Chapter 11 : On the Threshold
I look back on that journey with a sense of awe and wonder. A child’s experience of the world is a mystery some men spend their whole lives trying to understand. Mostly they are shut out of its secrets, no matter how honest their intentions or how hard they try to peer beyond the veil between the child’s world and their own.
As a young boy the world had seemed impossibly vast and even the hills surrounding my village were as tall as mountains. In time, as I grew bigger and bolder, those mountains turned back into hills and the world grew smaller. Distances shrank and the empty spaces of the desert were no longer endless. I was taught to measure the land not with my imagination but with the knowledge I had acquired of it. My father showed me how to plough and harvest, how to work the soil and fear the wind that burns the seeds. I was initiated into the life of the village, tethered to the seasons and the expectations of my father who only ever wanted to be a farmer. In his mind I would grow up to become just like him. I would plant wheat and barley, tend my crops and never want for anything more. But something inside me rose up in defiance. It led me away from the village and into the wild places where I could be alone and free to explore another world.
There are times in life when the child in us is reawakened, when our learning and our faith in certainty are simply not enough. The mysteries we abandoned all those years before threaten to break through into our present, upsetting order and challenging our notions of what is real. As I followed the cloaked men through the gardens, past the statues with their fountains, I became a child once more. As I walked I continually fought the urge to turn back. Many possibilities ran through my mind: that the men might turn and ask my business or I would be forced to explain myself to a guard, a grim-faced man who would march me back to the entrance gate and throw me roughly onto the street. None of these things came to pass, however, and I managed to keep pace with the group, unhindered and largely unnoticed. The closer we came to the building the more intimidating it seemed, its grey walls appearing to grow out of solid rock. Soon, the sun was blocked out by that great mass of stone and I found myself walking within its shadow. Everywhere I turned I saw impossibilities: stone arches as big as tree trunks, suspended in the air, walls stretching into the far distance and merging with the horizon. Everything I set my eyes on seemed to defy my expectations. It was as if the world had split apart and from inside its dark core another emerged, more beautiful but also more terrifying.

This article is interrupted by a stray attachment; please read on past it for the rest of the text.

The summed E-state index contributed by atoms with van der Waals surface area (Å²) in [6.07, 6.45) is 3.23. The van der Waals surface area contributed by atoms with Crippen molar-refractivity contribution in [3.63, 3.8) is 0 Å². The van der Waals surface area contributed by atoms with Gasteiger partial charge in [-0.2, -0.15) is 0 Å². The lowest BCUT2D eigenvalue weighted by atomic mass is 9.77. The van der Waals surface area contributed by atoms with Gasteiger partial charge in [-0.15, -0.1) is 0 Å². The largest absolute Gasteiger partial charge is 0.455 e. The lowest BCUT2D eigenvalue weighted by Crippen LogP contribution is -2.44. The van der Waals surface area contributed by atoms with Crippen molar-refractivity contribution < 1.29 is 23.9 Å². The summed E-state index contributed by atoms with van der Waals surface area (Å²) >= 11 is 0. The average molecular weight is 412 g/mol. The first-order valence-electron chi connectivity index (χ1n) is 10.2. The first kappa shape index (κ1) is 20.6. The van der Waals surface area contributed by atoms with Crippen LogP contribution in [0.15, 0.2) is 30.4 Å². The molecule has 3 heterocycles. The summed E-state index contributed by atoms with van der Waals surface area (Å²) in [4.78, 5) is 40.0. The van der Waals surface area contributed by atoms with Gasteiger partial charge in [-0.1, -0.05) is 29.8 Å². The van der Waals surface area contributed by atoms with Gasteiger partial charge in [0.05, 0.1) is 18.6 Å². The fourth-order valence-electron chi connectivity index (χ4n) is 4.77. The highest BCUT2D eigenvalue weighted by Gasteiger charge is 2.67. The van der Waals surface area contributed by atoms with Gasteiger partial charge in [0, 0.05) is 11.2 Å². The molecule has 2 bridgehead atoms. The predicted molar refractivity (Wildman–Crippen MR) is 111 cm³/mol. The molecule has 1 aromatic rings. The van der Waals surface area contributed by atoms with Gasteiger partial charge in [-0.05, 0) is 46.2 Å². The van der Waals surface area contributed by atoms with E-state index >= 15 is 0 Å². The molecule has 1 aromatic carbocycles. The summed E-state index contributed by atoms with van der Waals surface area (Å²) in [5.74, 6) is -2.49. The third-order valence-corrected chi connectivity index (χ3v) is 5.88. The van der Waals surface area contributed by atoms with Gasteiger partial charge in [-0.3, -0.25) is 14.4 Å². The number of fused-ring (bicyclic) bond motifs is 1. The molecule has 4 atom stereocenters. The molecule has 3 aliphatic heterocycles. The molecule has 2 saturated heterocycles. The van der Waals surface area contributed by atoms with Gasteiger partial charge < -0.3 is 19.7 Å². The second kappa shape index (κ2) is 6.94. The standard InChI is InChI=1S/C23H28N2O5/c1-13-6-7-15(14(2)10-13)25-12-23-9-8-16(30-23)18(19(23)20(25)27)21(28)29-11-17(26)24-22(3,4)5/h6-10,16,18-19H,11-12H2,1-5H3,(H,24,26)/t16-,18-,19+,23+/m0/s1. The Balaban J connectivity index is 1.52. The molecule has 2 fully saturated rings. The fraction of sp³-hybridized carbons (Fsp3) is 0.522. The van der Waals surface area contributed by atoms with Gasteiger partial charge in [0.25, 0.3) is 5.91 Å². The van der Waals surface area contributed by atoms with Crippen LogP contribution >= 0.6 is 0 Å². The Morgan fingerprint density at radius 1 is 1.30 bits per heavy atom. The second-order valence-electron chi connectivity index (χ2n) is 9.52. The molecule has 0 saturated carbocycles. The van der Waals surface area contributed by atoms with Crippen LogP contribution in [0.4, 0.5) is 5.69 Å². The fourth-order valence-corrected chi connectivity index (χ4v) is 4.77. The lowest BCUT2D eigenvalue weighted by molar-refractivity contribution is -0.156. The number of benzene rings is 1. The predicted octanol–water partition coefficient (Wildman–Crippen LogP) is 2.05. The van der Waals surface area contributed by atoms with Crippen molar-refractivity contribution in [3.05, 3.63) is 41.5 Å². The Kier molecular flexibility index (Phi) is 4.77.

Eventually we came upon a flight of stone steps that rose steeply towards a great iron door. As tall as a giant, this door was enclosed by a stone portico, part of a much larger porch decorated with statues and elaborate engravings. On either side, colossal pillars of marble guarded the entrance. I watched the group ascend the steps, uncertain whether to follow. I could still hear their voices deep in conversation, and was desperate to know what they talked about. They spoke mostly in Greek, although some words that reached me sounded strange and unfamiliar. Gradually, those voices began to fade. In a few moments the men would enter the building and I would be left outside. Was I ready to follow them through that door without assurance of what I might find? What would I say if I was stopped and questioned? I had no plan, no story, and would struggle to explain even to myself what I was doing here. My actions since leaving the hostelry seemed entirely unreasonable and I could think of no motive that would not arouse suspicion.